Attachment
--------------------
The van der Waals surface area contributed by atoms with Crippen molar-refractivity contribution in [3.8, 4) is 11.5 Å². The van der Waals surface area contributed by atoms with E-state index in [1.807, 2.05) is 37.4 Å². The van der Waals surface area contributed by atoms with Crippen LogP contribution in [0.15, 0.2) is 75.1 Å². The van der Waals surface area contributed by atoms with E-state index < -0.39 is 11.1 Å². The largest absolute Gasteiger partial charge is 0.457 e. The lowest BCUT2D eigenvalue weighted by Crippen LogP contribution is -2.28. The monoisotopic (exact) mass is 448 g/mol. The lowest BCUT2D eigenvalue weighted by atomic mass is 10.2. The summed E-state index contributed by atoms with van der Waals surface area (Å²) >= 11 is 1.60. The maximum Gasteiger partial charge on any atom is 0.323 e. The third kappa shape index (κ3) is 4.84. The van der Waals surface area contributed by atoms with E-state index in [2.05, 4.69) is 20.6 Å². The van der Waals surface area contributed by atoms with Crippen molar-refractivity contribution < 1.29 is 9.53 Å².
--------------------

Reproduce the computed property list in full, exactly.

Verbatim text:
The van der Waals surface area contributed by atoms with Crippen molar-refractivity contribution in [3.8, 4) is 11.5 Å². The van der Waals surface area contributed by atoms with E-state index in [1.807, 2.05) is 37.4 Å². The van der Waals surface area contributed by atoms with Crippen LogP contribution in [0.15, 0.2) is 75.1 Å². The van der Waals surface area contributed by atoms with E-state index < -0.39 is 11.1 Å². The largest absolute Gasteiger partial charge is 0.457 e. The lowest BCUT2D eigenvalue weighted by Crippen LogP contribution is -2.28. The monoisotopic (exact) mass is 448 g/mol. The lowest BCUT2D eigenvalue weighted by atomic mass is 10.2. The summed E-state index contributed by atoms with van der Waals surface area (Å²) >= 11 is 1.60. The maximum Gasteiger partial charge on any atom is 0.323 e. The third kappa shape index (κ3) is 4.84. The van der Waals surface area contributed by atoms with E-state index in [2.05, 4.69) is 20.6 Å². The van der Waals surface area contributed by atoms with Crippen molar-refractivity contribution < 1.29 is 9.53 Å².